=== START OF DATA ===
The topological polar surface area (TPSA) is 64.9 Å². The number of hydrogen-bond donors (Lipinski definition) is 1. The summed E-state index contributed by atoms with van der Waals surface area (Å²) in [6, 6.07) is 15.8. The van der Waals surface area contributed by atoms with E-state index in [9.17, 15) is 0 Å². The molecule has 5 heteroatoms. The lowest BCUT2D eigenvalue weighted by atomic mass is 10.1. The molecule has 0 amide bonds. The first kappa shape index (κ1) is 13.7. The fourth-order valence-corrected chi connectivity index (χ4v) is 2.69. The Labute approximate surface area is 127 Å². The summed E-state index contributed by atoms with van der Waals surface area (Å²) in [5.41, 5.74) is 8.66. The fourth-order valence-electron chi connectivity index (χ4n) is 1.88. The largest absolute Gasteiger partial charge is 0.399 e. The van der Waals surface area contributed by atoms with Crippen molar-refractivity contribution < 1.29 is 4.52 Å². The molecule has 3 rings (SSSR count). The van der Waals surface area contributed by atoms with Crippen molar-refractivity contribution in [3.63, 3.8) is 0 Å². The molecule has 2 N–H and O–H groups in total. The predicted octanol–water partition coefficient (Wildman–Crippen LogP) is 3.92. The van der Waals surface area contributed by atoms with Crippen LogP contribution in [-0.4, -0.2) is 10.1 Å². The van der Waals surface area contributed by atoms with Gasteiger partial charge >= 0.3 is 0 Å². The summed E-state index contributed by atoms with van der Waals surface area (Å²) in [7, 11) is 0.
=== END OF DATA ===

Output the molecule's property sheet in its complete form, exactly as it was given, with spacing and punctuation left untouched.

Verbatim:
The topological polar surface area (TPSA) is 64.9 Å². The number of hydrogen-bond donors (Lipinski definition) is 1. The summed E-state index contributed by atoms with van der Waals surface area (Å²) in [6, 6.07) is 15.8. The van der Waals surface area contributed by atoms with E-state index in [9.17, 15) is 0 Å². The molecule has 5 heteroatoms. The lowest BCUT2D eigenvalue weighted by atomic mass is 10.1. The molecule has 0 amide bonds. The first kappa shape index (κ1) is 13.7. The fourth-order valence-corrected chi connectivity index (χ4v) is 2.69. The Labute approximate surface area is 127 Å². The summed E-state index contributed by atoms with van der Waals surface area (Å²) in [5.41, 5.74) is 8.66. The fourth-order valence-electron chi connectivity index (χ4n) is 1.88. The largest absolute Gasteiger partial charge is 0.399 e. The van der Waals surface area contributed by atoms with Crippen molar-refractivity contribution < 1.29 is 4.52 Å². The molecule has 3 rings (SSSR count). The van der Waals surface area contributed by atoms with Crippen molar-refractivity contribution in [3.63, 3.8) is 0 Å². The molecule has 2 N–H and O–H groups in total. The predicted octanol–water partition coefficient (Wildman–Crippen LogP) is 3.92. The van der Waals surface area contributed by atoms with Crippen LogP contribution in [-0.4, -0.2) is 10.1 Å². The van der Waals surface area contributed by atoms with Gasteiger partial charge >= 0.3 is 0 Å². The summed E-state index contributed by atoms with van der Waals surface area (Å²) in [7, 11) is 0.